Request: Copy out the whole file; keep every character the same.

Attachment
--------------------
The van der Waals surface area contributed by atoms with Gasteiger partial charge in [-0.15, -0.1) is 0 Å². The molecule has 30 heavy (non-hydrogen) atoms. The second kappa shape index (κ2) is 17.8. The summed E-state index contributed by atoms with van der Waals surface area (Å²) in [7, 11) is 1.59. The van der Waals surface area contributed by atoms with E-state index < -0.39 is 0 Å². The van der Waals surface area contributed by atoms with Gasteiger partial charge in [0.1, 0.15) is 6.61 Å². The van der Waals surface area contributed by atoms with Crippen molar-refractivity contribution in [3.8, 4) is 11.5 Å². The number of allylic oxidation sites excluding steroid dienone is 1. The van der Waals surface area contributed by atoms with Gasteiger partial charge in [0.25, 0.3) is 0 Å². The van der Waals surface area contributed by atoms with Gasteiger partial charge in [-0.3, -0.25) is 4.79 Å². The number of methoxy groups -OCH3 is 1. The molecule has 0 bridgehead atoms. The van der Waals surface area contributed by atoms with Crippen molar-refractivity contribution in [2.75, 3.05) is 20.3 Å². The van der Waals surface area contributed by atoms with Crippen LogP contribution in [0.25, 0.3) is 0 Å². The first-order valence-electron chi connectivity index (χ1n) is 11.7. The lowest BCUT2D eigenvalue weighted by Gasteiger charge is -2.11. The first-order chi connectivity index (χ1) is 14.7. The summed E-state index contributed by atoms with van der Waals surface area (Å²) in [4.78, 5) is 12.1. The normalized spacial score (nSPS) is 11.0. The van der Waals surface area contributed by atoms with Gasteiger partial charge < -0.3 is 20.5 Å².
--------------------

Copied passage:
The van der Waals surface area contributed by atoms with Gasteiger partial charge in [-0.15, -0.1) is 0 Å². The molecule has 30 heavy (non-hydrogen) atoms. The second kappa shape index (κ2) is 17.8. The summed E-state index contributed by atoms with van der Waals surface area (Å²) in [7, 11) is 1.59. The van der Waals surface area contributed by atoms with E-state index < -0.39 is 0 Å². The van der Waals surface area contributed by atoms with Gasteiger partial charge in [0.1, 0.15) is 6.61 Å². The van der Waals surface area contributed by atoms with Crippen molar-refractivity contribution in [3.8, 4) is 11.5 Å². The number of allylic oxidation sites excluding steroid dienone is 1. The van der Waals surface area contributed by atoms with Gasteiger partial charge in [0.25, 0.3) is 0 Å². The van der Waals surface area contributed by atoms with Gasteiger partial charge in [-0.3, -0.25) is 4.79 Å². The number of methoxy groups -OCH3 is 1. The molecule has 0 bridgehead atoms. The van der Waals surface area contributed by atoms with Crippen molar-refractivity contribution in [2.75, 3.05) is 20.3 Å². The van der Waals surface area contributed by atoms with Crippen LogP contribution in [0.25, 0.3) is 0 Å². The first-order valence-electron chi connectivity index (χ1n) is 11.7. The lowest BCUT2D eigenvalue weighted by Gasteiger charge is -2.11. The first-order chi connectivity index (χ1) is 14.7. The summed E-state index contributed by atoms with van der Waals surface area (Å²) in [4.78, 5) is 12.1. The normalized spacial score (nSPS) is 11.0. The van der Waals surface area contributed by atoms with Gasteiger partial charge < -0.3 is 20.5 Å².